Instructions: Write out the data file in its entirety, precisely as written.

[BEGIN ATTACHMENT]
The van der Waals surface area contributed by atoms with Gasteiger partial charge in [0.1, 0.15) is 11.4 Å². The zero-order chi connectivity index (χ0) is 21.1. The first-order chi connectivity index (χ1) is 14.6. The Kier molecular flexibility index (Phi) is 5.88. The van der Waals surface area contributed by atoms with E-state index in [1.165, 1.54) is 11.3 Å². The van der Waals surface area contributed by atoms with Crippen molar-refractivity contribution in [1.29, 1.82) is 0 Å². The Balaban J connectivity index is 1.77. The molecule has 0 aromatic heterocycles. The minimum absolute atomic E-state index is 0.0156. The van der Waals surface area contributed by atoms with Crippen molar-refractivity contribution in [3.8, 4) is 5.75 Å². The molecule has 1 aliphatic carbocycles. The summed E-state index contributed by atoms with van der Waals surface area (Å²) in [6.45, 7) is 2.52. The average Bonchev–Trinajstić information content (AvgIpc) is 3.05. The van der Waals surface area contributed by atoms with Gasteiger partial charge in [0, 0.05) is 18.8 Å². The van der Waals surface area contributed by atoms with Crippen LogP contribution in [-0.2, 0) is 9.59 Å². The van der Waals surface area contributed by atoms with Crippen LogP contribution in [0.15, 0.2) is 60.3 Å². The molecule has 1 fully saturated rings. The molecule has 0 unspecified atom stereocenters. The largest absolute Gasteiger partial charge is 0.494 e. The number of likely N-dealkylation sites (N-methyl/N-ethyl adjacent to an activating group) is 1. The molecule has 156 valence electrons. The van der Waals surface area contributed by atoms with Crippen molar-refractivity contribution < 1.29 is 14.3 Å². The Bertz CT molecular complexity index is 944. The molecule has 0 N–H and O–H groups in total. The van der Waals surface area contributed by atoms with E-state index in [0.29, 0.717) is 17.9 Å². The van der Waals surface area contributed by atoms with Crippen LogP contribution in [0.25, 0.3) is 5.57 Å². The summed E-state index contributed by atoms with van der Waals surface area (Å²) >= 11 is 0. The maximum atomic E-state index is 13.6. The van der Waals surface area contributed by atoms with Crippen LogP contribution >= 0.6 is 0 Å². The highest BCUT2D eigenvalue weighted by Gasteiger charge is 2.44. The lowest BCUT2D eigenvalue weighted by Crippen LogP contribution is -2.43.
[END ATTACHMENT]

The van der Waals surface area contributed by atoms with Gasteiger partial charge in [0.1, 0.15) is 11.4 Å². The zero-order chi connectivity index (χ0) is 21.1. The first-order chi connectivity index (χ1) is 14.6. The Kier molecular flexibility index (Phi) is 5.88. The van der Waals surface area contributed by atoms with E-state index in [1.165, 1.54) is 11.3 Å². The van der Waals surface area contributed by atoms with Crippen molar-refractivity contribution in [1.29, 1.82) is 0 Å². The Balaban J connectivity index is 1.77. The molecule has 0 aromatic heterocycles. The minimum absolute atomic E-state index is 0.0156. The van der Waals surface area contributed by atoms with Crippen molar-refractivity contribution in [3.8, 4) is 5.75 Å². The molecule has 1 aliphatic carbocycles. The summed E-state index contributed by atoms with van der Waals surface area (Å²) in [6.45, 7) is 2.52. The average Bonchev–Trinajstić information content (AvgIpc) is 3.05. The van der Waals surface area contributed by atoms with Gasteiger partial charge in [0, 0.05) is 18.8 Å². The van der Waals surface area contributed by atoms with Crippen LogP contribution in [-0.2, 0) is 9.59 Å². The van der Waals surface area contributed by atoms with Crippen LogP contribution in [0.15, 0.2) is 60.3 Å². The molecule has 1 fully saturated rings. The molecule has 0 unspecified atom stereocenters. The largest absolute Gasteiger partial charge is 0.494 e. The number of likely N-dealkylation sites (N-methyl/N-ethyl adjacent to an activating group) is 1. The molecule has 156 valence electrons. The van der Waals surface area contributed by atoms with Crippen molar-refractivity contribution < 1.29 is 14.3 Å². The Bertz CT molecular complexity index is 944. The molecule has 0 N–H and O–H groups in total. The van der Waals surface area contributed by atoms with E-state index in [0.29, 0.717) is 17.9 Å². The van der Waals surface area contributed by atoms with Crippen LogP contribution in [0.25, 0.3) is 5.57 Å². The summed E-state index contributed by atoms with van der Waals surface area (Å²) >= 11 is 0. The maximum atomic E-state index is 13.6. The van der Waals surface area contributed by atoms with Crippen LogP contribution >= 0.6 is 0 Å². The highest BCUT2D eigenvalue weighted by Gasteiger charge is 2.44. The lowest BCUT2D eigenvalue weighted by Crippen LogP contribution is -2.43.